Judge Spanks Gangster – Gives Thug Reality Check

Jail Cell

Provincial Court Judge Lynn Stannard gave a Winnipeg gangster a much-needed reality check when she sentenced him to four (4) years in a Federal Prison last week.

Mouneer Mohamed (19), a Winnipeg thug police believe has ties to the African Mafia street gang, was facing a number of drug trafficking and firearm charges stemming from recent arrests made by the WPS.

On July 30, 2013, Mohamed was stopped operating a rental vehicle when police observed him driving on the wrong side of the road.  A subsequent search of the vehicle resulted in the seizure of 27 1/4 grams of crack cocaine, cash and a number of cell phones.

Mohamed was charged with drug trafficking offences and released on a Promise to Appear.

On October 17, 2013, Street Crime Unit investigators executed a CDSA (Controlled Drugs & Substances Act) Search Warrant at a drug house at 524 Jubilee Ave.

Police made the following seizures;

  • 1 loaded .40 calibre semi automatic handgun
  • 140 grams of crack cocaine – street value $11,200.00
  • 15 grams of ecstasy
  • 2 caplets ecstasy
  • 1 cap of hash oil
  • $4,235.00 cash
  • 1 collapsible baton and drug trafficking paraphernalia

Mohamed and two other gangsters were arrested and charged accordingly.

“The gangster lifestyle isn’t what you think it is,” said Stannard.

“For most its poverty, getting caught, going to jail.  It’s a lousy way of life,” she added.

The reality check didn’t stop there;

“You’re expendable, you’re on you own,” Stannard pointed out to the man, drawing his attention to the empty courtroom.  Not one gangster bothered to show up to demonstrate any support or concern for their soon to be incarcerated “brother.”

“It’s not easy for a judge to send a young guy to the penitentiary, because it’s not a fun place,” she continued.

In a refreshing departure from recent court decisions, Stannard acknowledged the need to punish people who choose a lifestyle involving drug trafficking, gangs and guns indicating the risk such people create for the public is “huge.”

Stannard abided by legislated mandatory minimum sentencing guidelines of three (3) years incarceration for offenders convicted of possession of a loaded restricted firearm.

Those guidelines were recently disregarded by Justice Colleen Suche and Justice John Menzies who made controversial findings the legislated mandatory minimum sentences somehow equated to, “cruel and unusual punishment.”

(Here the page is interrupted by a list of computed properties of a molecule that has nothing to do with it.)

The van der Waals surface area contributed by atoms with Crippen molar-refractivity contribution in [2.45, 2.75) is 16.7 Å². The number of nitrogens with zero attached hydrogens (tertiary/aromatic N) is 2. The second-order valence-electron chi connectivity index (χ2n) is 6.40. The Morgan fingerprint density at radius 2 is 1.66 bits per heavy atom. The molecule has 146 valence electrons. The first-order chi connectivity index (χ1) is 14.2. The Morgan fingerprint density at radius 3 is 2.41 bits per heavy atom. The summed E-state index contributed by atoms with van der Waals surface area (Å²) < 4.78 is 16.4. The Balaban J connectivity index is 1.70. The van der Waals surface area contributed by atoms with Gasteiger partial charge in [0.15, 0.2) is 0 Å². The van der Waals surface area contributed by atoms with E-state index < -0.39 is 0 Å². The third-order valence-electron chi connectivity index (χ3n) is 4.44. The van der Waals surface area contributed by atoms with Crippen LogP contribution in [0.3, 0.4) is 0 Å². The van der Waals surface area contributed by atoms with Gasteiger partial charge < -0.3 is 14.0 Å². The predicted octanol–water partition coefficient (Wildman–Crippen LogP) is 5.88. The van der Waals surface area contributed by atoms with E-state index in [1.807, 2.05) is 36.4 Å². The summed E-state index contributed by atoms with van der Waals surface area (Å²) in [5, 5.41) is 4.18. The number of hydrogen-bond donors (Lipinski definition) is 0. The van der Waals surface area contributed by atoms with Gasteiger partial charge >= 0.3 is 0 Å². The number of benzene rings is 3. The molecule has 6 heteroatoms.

Both decisions have been appealed by Manitoba Justice.

Judge Stannard’s decision to put public safety concerns ahead of the rights of gangsters is commendable and worthy of recognition.

Her message to Mohamed regarding the false promise of gang life tells me she has her head in the game.

In her world, that awareness seems to be rare.


Judge Stannard was appointed to the Provincial Court on August 4, 1999.


The Police Insider – “Manitoba Justice to Challenge Rogue QB Judges.”

The Police Insider – “Winnipeg Gang Life – The False Promise.”

Winnipeg Free Press – James Turner “Four Years in Pen for Baby Faced Gangster.”


  1. Phil Friesen

    Finally a judge who pays the proper attention to the term “minimum sentence”.
    A young man was stopped BEFORE he pulled the trigger on a gun he loaded.
    All things considered, I think there’s some hope for Mouneer Mohamed.
    This is a lot closer to what I,as a citizen, consider justice.

  2. Darrell Horn

    There need to be consequences for bad behaviour. Judges who don’t provide them often aren’t doing young people any favour. They are just as likely to eventually end up lifers or dead. I hope this young man finds the motivation to turn his life around and will take advantage of everything offered to support him during his federal time, where he will arguably have some real support as opposed to provincial jail. Good for this judge in making an intervention and sending a message to reassure our community and hopefully deter at least one who may be entertaining the lure of false promise in the gang lifestyle.

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